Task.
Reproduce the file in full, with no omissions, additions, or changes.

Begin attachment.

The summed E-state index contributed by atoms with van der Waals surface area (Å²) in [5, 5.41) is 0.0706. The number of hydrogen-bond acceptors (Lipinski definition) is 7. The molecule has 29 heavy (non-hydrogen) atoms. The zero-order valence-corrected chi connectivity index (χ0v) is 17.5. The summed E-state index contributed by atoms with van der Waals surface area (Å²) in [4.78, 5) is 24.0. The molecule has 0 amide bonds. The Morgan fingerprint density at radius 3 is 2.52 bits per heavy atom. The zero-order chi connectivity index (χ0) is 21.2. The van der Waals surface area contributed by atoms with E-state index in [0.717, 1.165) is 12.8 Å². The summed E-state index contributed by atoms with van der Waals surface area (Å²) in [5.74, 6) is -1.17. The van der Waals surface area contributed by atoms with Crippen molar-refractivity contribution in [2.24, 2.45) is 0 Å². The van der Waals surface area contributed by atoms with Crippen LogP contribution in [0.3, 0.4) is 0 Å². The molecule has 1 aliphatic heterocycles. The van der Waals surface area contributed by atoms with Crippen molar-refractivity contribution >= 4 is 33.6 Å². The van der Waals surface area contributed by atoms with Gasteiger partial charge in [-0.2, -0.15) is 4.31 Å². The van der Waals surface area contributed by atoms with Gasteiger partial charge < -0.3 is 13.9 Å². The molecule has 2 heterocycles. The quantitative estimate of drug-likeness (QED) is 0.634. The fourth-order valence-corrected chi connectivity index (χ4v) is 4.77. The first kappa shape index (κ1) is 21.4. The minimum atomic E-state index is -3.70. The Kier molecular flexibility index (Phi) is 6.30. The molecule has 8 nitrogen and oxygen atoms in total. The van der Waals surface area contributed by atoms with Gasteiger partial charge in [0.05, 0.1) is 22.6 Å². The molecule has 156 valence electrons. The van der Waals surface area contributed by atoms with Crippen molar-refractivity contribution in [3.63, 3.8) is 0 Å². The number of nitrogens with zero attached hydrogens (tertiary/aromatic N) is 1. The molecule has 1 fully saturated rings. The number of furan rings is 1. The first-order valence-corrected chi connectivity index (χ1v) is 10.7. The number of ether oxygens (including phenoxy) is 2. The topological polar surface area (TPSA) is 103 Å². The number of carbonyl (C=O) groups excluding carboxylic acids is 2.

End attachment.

The summed E-state index contributed by atoms with van der Waals surface area (Å²) in [5, 5.41) is 0.0706. The number of hydrogen-bond acceptors (Lipinski definition) is 7. The molecule has 29 heavy (non-hydrogen) atoms. The zero-order valence-corrected chi connectivity index (χ0v) is 17.5. The summed E-state index contributed by atoms with van der Waals surface area (Å²) in [4.78, 5) is 24.0. The molecule has 0 amide bonds. The Morgan fingerprint density at radius 3 is 2.52 bits per heavy atom. The zero-order chi connectivity index (χ0) is 21.2. The van der Waals surface area contributed by atoms with E-state index in [0.717, 1.165) is 12.8 Å². The summed E-state index contributed by atoms with van der Waals surface area (Å²) in [5.74, 6) is -1.17. The van der Waals surface area contributed by atoms with Crippen molar-refractivity contribution in [2.24, 2.45) is 0 Å². The van der Waals surface area contributed by atoms with Crippen LogP contribution in [0.3, 0.4) is 0 Å². The molecule has 1 aliphatic heterocycles. The van der Waals surface area contributed by atoms with Crippen molar-refractivity contribution >= 4 is 33.6 Å². The van der Waals surface area contributed by atoms with Gasteiger partial charge in [-0.2, -0.15) is 4.31 Å². The van der Waals surface area contributed by atoms with Gasteiger partial charge < -0.3 is 13.9 Å². The molecule has 2 heterocycles. The quantitative estimate of drug-likeness (QED) is 0.634. The fourth-order valence-corrected chi connectivity index (χ4v) is 4.77. The first kappa shape index (κ1) is 21.4. The minimum atomic E-state index is -3.70. The Kier molecular flexibility index (Phi) is 6.30. The molecule has 8 nitrogen and oxygen atoms in total. The van der Waals surface area contributed by atoms with Gasteiger partial charge in [0.05, 0.1) is 22.6 Å². The molecule has 156 valence electrons. The van der Waals surface area contributed by atoms with Crippen molar-refractivity contribution in [3.63, 3.8) is 0 Å². The number of nitrogens with zero attached hydrogens (tertiary/aromatic N) is 1. The molecule has 1 fully saturated rings. The number of furan rings is 1. The first-order valence-corrected chi connectivity index (χ1v) is 10.7. The number of ether oxygens (including phenoxy) is 2. The topological polar surface area (TPSA) is 103 Å². The number of carbonyl (C=O) groups excluding carboxylic acids is 2.